Whoosh … there went the time and it’s summer already. I did manage to get most of the final volume of the High School Trilogy written and translated and hope to finish the end this month. If all goes as planned, the release will be some time in early autumn.
But now, it’s time for the Storytime Blog Hop again. Don’t forget to visit the other participants (the list is below my story).
The Salem Witch Trials
and what we can learn from them
by Amalia Tenner, class 4c
Witches have always been hunted and killed without good reason. In Europe the main time for killing witches was from 1550 to 1650, but America did not kill witches before the Salem Witch Trials – well, not many that is.
It seems that the people who
initi started the trails didn’t want women to ride brooms and go to parties with men they didn’t know, in particular the deivl. They thought that atrocious, and I’ve often wondered why that led to the torture of 55 people and the killing of 20 supposed witches, mostly women.
So here comes my reasoning.
I’ve heard Pa tell Mom that he’d like her to ride his broom again, and she blushed and giggled. So it probably was something I wasn’t meant to hear. After some research, I found that “riding a broom” sometimes refers to the sexual act. Which is kinda strange because, you know, it also refers to using a broom to clean the house and to go flying through the air on an oldfashioend broom with a wooden brush.
So I think that during the Witch Trials, women and men were talking about different things. Men didn’t want their wives and daughters to have sex, especially not with people they didn’t know. But women wanted to clean their houses. After all, a dirty house isn’t very nice, especially if you wanted to invite neighbors for a party.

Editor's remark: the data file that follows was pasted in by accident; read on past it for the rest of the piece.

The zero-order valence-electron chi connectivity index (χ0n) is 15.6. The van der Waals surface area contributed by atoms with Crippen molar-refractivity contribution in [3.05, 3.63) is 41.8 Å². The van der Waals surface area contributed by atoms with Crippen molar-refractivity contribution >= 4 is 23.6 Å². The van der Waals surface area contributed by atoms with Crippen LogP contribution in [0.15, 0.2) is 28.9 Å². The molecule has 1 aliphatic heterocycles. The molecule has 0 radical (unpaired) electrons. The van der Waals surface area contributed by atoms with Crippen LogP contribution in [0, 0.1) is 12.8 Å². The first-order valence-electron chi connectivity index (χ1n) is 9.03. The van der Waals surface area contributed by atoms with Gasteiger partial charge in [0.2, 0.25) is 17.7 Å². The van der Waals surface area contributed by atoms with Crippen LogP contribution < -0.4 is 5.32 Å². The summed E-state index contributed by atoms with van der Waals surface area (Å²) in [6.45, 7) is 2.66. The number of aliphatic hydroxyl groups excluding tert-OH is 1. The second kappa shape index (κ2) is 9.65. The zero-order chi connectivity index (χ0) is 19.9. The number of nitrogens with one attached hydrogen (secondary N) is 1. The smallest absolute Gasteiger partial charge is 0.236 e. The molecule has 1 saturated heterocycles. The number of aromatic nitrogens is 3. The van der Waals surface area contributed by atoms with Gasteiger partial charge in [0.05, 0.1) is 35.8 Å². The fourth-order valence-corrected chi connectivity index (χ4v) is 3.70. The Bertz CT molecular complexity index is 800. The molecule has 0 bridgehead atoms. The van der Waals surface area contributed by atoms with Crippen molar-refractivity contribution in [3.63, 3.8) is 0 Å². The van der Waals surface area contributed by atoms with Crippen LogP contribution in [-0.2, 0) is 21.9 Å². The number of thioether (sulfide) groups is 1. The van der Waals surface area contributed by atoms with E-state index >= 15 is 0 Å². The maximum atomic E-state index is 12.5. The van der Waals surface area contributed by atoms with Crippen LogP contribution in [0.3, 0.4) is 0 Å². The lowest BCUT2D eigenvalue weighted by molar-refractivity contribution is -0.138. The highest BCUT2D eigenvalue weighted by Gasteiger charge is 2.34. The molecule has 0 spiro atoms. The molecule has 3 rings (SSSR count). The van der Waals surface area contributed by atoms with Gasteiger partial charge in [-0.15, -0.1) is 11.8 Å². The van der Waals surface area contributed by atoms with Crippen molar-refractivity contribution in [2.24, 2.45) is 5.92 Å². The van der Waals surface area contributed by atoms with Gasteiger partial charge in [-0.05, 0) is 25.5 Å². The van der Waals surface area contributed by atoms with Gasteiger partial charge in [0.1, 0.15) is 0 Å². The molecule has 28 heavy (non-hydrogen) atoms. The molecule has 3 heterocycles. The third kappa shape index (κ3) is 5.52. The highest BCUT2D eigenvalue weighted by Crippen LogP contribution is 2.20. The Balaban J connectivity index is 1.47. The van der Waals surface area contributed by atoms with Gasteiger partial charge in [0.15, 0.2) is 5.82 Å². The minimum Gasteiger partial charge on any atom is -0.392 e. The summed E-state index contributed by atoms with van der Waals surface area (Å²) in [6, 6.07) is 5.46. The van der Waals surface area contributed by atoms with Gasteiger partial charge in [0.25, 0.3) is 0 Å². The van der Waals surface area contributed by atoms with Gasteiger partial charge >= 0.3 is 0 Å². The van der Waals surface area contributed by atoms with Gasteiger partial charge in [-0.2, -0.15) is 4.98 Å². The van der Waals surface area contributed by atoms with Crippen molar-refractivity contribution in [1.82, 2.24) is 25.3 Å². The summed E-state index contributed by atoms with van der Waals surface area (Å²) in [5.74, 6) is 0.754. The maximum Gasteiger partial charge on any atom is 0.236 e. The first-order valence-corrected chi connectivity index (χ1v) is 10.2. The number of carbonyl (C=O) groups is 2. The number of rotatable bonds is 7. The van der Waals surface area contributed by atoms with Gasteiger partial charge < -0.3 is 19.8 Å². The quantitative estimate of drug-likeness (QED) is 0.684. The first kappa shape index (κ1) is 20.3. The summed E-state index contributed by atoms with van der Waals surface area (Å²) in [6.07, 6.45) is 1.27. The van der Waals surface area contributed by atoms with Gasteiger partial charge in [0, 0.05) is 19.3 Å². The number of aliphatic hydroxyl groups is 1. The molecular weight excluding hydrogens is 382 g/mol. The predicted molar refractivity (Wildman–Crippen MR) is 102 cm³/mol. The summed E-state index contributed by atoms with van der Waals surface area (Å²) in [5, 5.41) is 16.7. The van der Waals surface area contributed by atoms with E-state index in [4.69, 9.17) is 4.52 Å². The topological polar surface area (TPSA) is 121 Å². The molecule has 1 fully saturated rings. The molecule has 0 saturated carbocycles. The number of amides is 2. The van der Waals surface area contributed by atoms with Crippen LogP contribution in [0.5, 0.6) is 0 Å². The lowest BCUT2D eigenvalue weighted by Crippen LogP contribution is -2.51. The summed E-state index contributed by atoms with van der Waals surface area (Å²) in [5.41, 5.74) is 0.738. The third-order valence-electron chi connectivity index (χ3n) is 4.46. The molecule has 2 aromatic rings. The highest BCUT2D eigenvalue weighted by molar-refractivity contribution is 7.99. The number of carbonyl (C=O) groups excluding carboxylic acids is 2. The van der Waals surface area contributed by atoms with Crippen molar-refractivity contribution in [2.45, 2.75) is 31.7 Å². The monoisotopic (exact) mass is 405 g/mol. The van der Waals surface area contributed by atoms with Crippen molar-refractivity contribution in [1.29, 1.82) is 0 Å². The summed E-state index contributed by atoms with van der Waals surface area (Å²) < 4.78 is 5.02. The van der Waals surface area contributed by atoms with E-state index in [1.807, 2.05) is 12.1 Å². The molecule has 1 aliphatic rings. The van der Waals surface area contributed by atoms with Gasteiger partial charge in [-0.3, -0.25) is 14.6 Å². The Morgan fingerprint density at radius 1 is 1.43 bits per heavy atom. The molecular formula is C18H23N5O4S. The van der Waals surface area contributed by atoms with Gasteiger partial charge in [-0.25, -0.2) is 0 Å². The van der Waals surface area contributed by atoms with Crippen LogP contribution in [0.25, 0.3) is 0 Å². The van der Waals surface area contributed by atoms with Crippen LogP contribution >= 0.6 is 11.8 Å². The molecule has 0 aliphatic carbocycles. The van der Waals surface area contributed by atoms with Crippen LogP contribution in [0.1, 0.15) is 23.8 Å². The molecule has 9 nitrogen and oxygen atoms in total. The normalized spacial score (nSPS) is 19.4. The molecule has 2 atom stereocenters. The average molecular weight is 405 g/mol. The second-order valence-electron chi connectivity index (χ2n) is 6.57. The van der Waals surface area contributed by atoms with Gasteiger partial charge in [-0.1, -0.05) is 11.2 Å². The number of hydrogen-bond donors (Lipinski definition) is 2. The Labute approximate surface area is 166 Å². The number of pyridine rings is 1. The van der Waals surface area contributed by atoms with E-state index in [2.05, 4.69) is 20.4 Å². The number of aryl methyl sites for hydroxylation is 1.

Conclusion (what we can learn):
We can learn that we should always be very clear about what we’re talking about. Misunderstandings lead to arguing and that can easily go bad fast. So better be careful what you say, or else…
Sandra Tenner put down her daughter’s homework, wiping tears of laughter from her eyes. Then she pointed at the stapled sheets and spoke a Word of Command. The piece of lined paper with the round writing obediently vanished and reappeared in Amalia’s school bag beside the table in class.
Visit the other participants:
The Fairest by Nic Steven
Something About Mary by Bill Bush
Grumpy Old Harpies by Juneta Key
The Goddess of Wine by Vanessa Wells
A Melody in A Grotto by S.S. Prince
Say Hello to Chris Bridges Supporting Storytime Quarterly Blog Hop
Tears and Toil by Barbara Lund
Coming Soon: by Karen Lynn
Home Repairs by Jason Gallagher
The Robot Accomplice by Janna Willard
I – The Magician by Raven O’Fiernan
Evening Update by Elizabeth McCleary
Allies by Eli Winfield
11 thoughts on “Storytime Bloghop July 2019”
Great voice in this. You really captured a ten-year-old’s writing style.
Thanks for the praise.
Loved the twist!
I’m glad you all liked the story. It was a lot of fun to write (and I suspect it has a lot of my personality in it).
Bwahahahah! Awesome! I’m glad she sent the homework to school… even with her child’s interpretation!
LOL, that made me smile. Very cute. Well done.
Fantastic! I loved it.
Made me laugh
Jeez…that’s exactly the kind of thing a kid would say, in front of the class. Well done!
Well, let’s just hope the girl is more… careful… when it comes to her potions than she was with that paper… And that the teacher accepts “My mother bewitched my homework” as an excuse!
If you comment, we will store the data you provide to ensure that your words are atributed to you.
We will never pass on this information to anyone.